PRESS RELEASE: 18 SEPTEMBER 2009
SACTWU press statement prepared for a press conference to be held at Bolton Hall, Durban on Friday 18 September 2009:
Thousands of clothing workers are paid below the legal minimum rate.
Ladies and gentleman of the media, let me welcome you this press conference.
My name is Chris Gina. I am the National Organising Secretary of SACTWU.
Since Tuesday this week, 55 000 clothing workers have been on strike throughout the country. The strike is in support of the demand of clothing workers for a decent wage increase. This press conference will not specifically deal with the current state of the strike as we are still collecting a national mandate from these 55 000 workers in response to the last revised wage offer of the employers. A formal announcement about our final response is expected to be made by the union’s Head Office in this regard, either later this afternoon or tomorrow.
Over the last few days, SACTWU has continued to emphasise that our wage demands are reasonable, in particular if one considers that clothing workers are the lowest paid workers in the whole of the manufacturing industry in South Africa.
Despite this fact, this strike has exposed that there are still thousands of clothing workers who are being paid below the legal minimum wage rate.
We have called this press conference to explain to you some of the details of these instances of gross underpayment. Most work in factories which supply some of South Africa’s leading retailers.
Currently, conditions of employment in the clothing industry is governed by a main agreement which has been negotiated between the union and clothing employers. This agreement has been gazetted and extended by the Minister of Labour, to legally cover all clothing workers and all clothing companies throughout the country.
This main agreement sets various minimum wage levels for different parts of the country. For the purpose of this press conference, we focus specifically on three areas: Isithebe, Botshabelo, QwaQwa.
Currenly, there are about 10 000 clothing workers on the legal wage strike in these areas combined.
The benchmark wage rate in the industry is the machinist’s job category. The legal wage for a qualified machinist in these areas is currently R399 per week. The legal minimum wage for a machinist is R326 per week.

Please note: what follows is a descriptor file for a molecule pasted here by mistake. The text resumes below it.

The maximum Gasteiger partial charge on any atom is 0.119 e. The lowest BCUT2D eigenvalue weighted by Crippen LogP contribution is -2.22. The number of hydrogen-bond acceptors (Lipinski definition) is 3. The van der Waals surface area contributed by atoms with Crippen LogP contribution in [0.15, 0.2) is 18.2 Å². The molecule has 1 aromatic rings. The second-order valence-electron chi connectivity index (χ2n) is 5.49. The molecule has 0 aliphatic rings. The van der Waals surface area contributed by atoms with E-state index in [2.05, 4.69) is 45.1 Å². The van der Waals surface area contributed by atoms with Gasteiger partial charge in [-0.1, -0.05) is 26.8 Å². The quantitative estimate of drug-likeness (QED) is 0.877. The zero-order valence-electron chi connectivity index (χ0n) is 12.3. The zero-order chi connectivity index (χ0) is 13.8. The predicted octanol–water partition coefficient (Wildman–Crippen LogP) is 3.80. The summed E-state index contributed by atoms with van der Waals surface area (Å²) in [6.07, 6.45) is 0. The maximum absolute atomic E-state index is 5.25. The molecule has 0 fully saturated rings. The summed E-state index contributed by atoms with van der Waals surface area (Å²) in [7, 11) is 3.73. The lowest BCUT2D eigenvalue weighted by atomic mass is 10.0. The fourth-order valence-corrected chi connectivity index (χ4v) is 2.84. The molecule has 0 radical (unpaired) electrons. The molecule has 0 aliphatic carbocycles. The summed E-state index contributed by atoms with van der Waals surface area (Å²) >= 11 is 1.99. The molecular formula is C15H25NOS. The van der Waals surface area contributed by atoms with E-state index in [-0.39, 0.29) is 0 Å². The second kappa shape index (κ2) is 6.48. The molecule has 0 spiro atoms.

Our wage strike has exposed the following:
In Botshabelo, based on a survey of 19 factories jointly employing almost 2 000 workers, the average actual wage paid to a machinist is R241 per week. The lowest actual wage paid in this area is R126 per week. The highest actual wage paid is R380 per week. Of the 19 factories surveyed, only 2 factories pay more than R300 per week,11 factories pay a machinist less than R200 per week, and 6 pay between R200 and R300 per week.
The story is the same in Isithebe and QwaQwa:
In Isithebe, based on a survey of 22 factories jointly employing about 2 100 workers, the average actual wage paid to a machinist is R268 per week. The lowest actual wage paid to a machinist in this area is R150 per week.
In QwaQwa, based on a survey of 66 factories jointly employing just over 6 000 workers and having regard for the fact that the minimum wage for a qualified machinist is R399 per week it was found that;
- 6 factories were paying on average less than R130 per week;
- 43 Factories were paying on average less than R200 per week;
- The balance of 17 factories were paying between R200 and R350 per week.
- Only one factory was paying the minimum wage.
This is a very sad story. More than 80% of he workers which receive these poverty wages are women, many of them single mothers and almost all of the supporting between 5 and 8 dependants. They work and live in areas which are amongst the poorest in the country and ravaged by some of the highest levels of HIV/Aids in the country.
Even more sadly, most garments produced by these factories were either direct or indirect orders through design houses from large retailers such as Pep Stores, Jet Stores Mr Price, Edgars and Woolworths.
Both the trade union and the clothing employer associations have brought this problem to the attention of the retailers many times before. We have pleaded with them to source ethically, but with very little success. No serious corrective action have been taken by them and simply a denial that they are sourcing from these factories. The employers at these factories say that they are not able to pay more because retailers are not prepared to pay them more.
SACTWU is deeply concerned about this level of exploitation of clothing workers. It shows complete disrespect for our nations agreed program to promote decent work.
We call on clothing employers, retailers and government to take steps to correct this shocking insult to the poorest of the poor and the most vulnerable.
Presented at the Durban Press Conference on 18 September 2009 by Chris Gina, SACTWU National Organising Secretary
Andre Kriel can be contacted on 021 4474570 and Chris Gina on 031 3011 351.
Alternatively, kindly contact Wayne van der Rheede, the Sactwu Deputy General Secretary on 0828007143 or Fachmy Abrahams, Co-ordinator in the Office of the General Secretary, on 073 3067605